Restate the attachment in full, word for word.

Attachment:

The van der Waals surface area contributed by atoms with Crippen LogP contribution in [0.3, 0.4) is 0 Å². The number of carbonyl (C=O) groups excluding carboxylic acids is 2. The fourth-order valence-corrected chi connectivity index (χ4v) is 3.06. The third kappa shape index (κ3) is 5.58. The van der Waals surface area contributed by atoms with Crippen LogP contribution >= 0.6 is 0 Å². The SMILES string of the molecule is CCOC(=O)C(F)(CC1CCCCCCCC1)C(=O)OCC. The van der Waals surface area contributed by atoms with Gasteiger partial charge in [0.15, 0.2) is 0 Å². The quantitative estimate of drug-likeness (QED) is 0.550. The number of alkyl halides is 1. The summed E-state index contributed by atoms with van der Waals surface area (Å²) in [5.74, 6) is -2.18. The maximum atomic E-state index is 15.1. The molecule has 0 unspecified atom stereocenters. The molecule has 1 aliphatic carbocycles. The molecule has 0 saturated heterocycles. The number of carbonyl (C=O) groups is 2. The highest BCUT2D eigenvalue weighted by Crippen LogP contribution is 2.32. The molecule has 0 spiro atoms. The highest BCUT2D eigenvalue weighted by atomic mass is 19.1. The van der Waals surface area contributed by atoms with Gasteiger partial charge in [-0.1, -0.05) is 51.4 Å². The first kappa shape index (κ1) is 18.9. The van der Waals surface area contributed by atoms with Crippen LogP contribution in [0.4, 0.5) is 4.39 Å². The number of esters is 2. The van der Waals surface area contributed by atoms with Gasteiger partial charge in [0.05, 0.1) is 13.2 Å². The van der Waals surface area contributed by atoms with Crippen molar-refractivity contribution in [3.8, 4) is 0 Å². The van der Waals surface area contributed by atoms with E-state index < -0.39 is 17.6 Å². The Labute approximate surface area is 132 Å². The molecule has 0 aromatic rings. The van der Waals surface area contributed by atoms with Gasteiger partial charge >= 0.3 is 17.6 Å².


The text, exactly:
The van der Waals surface area contributed by atoms with Crippen LogP contribution in [0.3, 0.4) is 0 Å². The number of carbonyl (C=O) groups excluding carboxylic acids is 2. The fourth-order valence-corrected chi connectivity index (χ4v) is 3.06. The third kappa shape index (κ3) is 5.58. The van der Waals surface area contributed by atoms with Crippen LogP contribution >= 0.6 is 0 Å². The SMILES string of the molecule is CCOC(=O)C(F)(CC1CCCCCCCC1)C(=O)OCC. The van der Waals surface area contributed by atoms with Gasteiger partial charge in [0.15, 0.2) is 0 Å². The quantitative estimate of drug-likeness (QED) is 0.550. The number of alkyl halides is 1. The summed E-state index contributed by atoms with van der Waals surface area (Å²) in [5.74, 6) is -2.18. The maximum atomic E-state index is 15.1. The molecule has 0 unspecified atom stereocenters. The molecule has 1 aliphatic carbocycles. The molecule has 0 saturated heterocycles. The number of carbonyl (C=O) groups is 2. The highest BCUT2D eigenvalue weighted by Crippen LogP contribution is 2.32. The molecule has 0 spiro atoms. The highest BCUT2D eigenvalue weighted by atomic mass is 19.1. The van der Waals surface area contributed by atoms with Gasteiger partial charge in [-0.1, -0.05) is 51.4 Å². The first kappa shape index (κ1) is 18.9. The van der Waals surface area contributed by atoms with Crippen LogP contribution in [0.4, 0.5) is 4.39 Å². The number of esters is 2. The van der Waals surface area contributed by atoms with Gasteiger partial charge in [0.05, 0.1) is 13.2 Å². The van der Waals surface area contributed by atoms with Crippen molar-refractivity contribution in [3.8, 4) is 0 Å². The van der Waals surface area contributed by atoms with E-state index < -0.39 is 17.6 Å². The Labute approximate surface area is 132 Å². The molecule has 0 aromatic rings. The van der Waals surface area contributed by atoms with Gasteiger partial charge >= 0.3 is 17.6 Å².